Main cast: Elizabeth Olsen (Wanda Maximoff), Paul Bettany (Vision), Kathryn Hahn (Agnes), Asif Ali (Norm), Teyonah Parris (Geraldine), Emma Caulfield Ford (Dottie), Jolene Purdy (Beverly), and Debra Jo Rupp (Mrs Hart)
Director: Matt Shakman
Sigh, Wanda and Vision sleep in separate beds, just like husbands and wives do in sitcoms back in those days, and when this episode opens, a tree aspiring to be the one from Evil Dead has them realize that they could sleep in the same bed. So, in many ways, this episode is practically pornographic by the standards of the 1960s sitcoms this show wants to pay tribute to. Wait… does Vision even have a working pee-pee? Maybe he just plugs a vibrator down there and… uh, yeah, sorry, I get distracted by the opening scene of the second episode of WandaVision.
In this episode, Wanda and Vision take part in the neighborhood talent show fundraiser event. Fortunately, Vision isn’t singing—he’s opting to do a magic show instead. By now, the dynamic in the relationship is set: he is the affable, bumbling fellow while she is a more sensible one that sets him straight most of the time when he’s being silly. Well, things get a little more interesting in this cringe-filled premise when Wanda discovers an object with color in this black-and-white sitcom—a toy helicopter. What does this mean? Is Captain Marvel 2 coming to Disney+ this year? Is true that Brie Larson is finally getting her wish to see fewer white people in lead roles, when they boot her out to let a proud, black woman to take over as the new Captain Marvel? Oh, I hope so, as that silly woman lacks the charisma and charm to really shine in that role.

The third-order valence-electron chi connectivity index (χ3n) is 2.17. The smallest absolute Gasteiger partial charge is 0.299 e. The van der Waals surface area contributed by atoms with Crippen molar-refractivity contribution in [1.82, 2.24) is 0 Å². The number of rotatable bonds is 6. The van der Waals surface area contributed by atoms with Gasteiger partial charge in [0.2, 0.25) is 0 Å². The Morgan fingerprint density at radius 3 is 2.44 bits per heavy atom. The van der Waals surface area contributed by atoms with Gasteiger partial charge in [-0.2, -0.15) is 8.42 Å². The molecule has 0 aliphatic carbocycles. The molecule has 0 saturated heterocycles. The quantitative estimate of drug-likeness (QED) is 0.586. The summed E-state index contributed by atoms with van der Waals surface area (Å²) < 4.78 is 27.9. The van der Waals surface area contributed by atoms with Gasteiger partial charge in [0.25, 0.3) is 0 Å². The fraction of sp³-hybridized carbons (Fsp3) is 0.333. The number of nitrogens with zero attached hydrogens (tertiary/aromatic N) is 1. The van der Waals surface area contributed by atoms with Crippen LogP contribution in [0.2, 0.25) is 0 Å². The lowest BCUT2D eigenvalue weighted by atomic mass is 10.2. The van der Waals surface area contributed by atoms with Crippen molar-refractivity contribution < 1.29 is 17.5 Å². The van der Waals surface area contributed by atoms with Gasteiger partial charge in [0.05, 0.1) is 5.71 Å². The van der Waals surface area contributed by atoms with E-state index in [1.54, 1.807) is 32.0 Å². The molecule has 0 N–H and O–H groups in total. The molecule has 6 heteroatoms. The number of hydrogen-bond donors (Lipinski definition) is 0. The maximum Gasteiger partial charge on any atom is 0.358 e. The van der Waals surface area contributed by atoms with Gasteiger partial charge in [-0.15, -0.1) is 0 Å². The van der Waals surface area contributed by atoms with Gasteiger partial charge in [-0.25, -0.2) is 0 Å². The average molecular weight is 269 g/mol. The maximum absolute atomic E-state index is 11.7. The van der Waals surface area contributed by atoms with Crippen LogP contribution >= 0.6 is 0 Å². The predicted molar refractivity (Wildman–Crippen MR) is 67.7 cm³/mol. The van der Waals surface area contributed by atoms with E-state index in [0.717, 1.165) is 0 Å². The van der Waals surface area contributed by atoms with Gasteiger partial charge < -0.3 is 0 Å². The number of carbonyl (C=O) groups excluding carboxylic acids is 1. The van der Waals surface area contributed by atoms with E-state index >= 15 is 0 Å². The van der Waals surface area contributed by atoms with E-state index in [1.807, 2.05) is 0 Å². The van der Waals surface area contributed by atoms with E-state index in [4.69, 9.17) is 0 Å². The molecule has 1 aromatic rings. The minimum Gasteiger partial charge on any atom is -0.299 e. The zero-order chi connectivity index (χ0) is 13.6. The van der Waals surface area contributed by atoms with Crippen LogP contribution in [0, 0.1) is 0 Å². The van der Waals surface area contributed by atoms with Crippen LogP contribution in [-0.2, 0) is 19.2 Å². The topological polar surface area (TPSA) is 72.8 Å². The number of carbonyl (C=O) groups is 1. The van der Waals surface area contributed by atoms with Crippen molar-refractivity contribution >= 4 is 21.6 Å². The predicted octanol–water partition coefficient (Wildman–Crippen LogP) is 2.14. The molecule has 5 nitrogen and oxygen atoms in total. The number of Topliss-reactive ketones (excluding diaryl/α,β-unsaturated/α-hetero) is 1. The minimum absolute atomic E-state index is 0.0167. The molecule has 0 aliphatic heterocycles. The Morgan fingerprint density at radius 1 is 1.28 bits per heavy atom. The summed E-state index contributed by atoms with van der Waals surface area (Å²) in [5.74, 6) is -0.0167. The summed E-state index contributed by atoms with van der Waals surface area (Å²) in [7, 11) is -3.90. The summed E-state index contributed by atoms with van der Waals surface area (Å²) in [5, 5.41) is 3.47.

This episode highlights Wanda’s dissociation from normalcy, as she tries to fit in among the ladies in Westview and ends up bonding with Geraldine, as she seems to be the only ones that share Wanda’s feeling of being out of place among the ladies. Likewise, Vision isn’t actually doing well when it comes to acting like every other normal guy at his workplace. More intriguing, however, is how things are shaping up to suggest that the whole thing is likely some kind of alternate reality of Wanda’s making, as she has the ability to try and change things around if things weren’t being to her liking, and even more interestingly, elements from the outside world are slowly creeping into her perfect paradise. Perhaps she can’t truly run away from reality, hmm?
At any rate, Don’t Touch That Dial is alright, because it’s less cringe-clogged than the previous episode. The hints it drops for things to come are far more interesting than anything Wanda and Vision are doing here, however, making this one of those filler episodes that one needs to watch solely in order to get to the really good stuff later into the series.